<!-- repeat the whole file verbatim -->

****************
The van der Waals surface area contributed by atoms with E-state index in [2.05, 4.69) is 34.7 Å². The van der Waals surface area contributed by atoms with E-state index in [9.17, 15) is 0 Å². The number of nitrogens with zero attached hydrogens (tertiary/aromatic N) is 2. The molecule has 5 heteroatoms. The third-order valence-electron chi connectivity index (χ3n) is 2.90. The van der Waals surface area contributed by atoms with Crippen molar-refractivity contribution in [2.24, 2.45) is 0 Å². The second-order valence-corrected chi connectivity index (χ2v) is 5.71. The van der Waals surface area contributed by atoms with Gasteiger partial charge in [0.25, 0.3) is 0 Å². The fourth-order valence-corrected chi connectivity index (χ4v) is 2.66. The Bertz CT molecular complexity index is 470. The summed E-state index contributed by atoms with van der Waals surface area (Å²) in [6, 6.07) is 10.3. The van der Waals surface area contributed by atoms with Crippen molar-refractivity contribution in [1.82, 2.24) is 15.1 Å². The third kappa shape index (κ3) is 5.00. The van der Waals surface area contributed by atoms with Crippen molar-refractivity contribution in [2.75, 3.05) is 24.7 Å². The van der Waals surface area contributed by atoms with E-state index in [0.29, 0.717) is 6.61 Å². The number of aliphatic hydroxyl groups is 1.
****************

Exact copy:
The van der Waals surface area contributed by atoms with E-state index in [2.05, 4.69) is 34.7 Å². The van der Waals surface area contributed by atoms with E-state index in [9.17, 15) is 0 Å². The number of nitrogens with zero attached hydrogens (tertiary/aromatic N) is 2. The molecule has 5 heteroatoms. The third-order valence-electron chi connectivity index (χ3n) is 2.90. The van der Waals surface area contributed by atoms with Crippen molar-refractivity contribution in [2.24, 2.45) is 0 Å². The second-order valence-corrected chi connectivity index (χ2v) is 5.71. The van der Waals surface area contributed by atoms with Gasteiger partial charge in [0.25, 0.3) is 0 Å². The fourth-order valence-corrected chi connectivity index (χ4v) is 2.66. The Bertz CT molecular complexity index is 470. The summed E-state index contributed by atoms with van der Waals surface area (Å²) in [6, 6.07) is 10.3. The van der Waals surface area contributed by atoms with Crippen molar-refractivity contribution in [1.82, 2.24) is 15.1 Å². The third kappa shape index (κ3) is 5.00. The van der Waals surface area contributed by atoms with Crippen molar-refractivity contribution in [2.75, 3.05) is 24.7 Å². The van der Waals surface area contributed by atoms with E-state index in [0.29, 0.717) is 6.61 Å². The number of aliphatic hydroxyl groups is 1.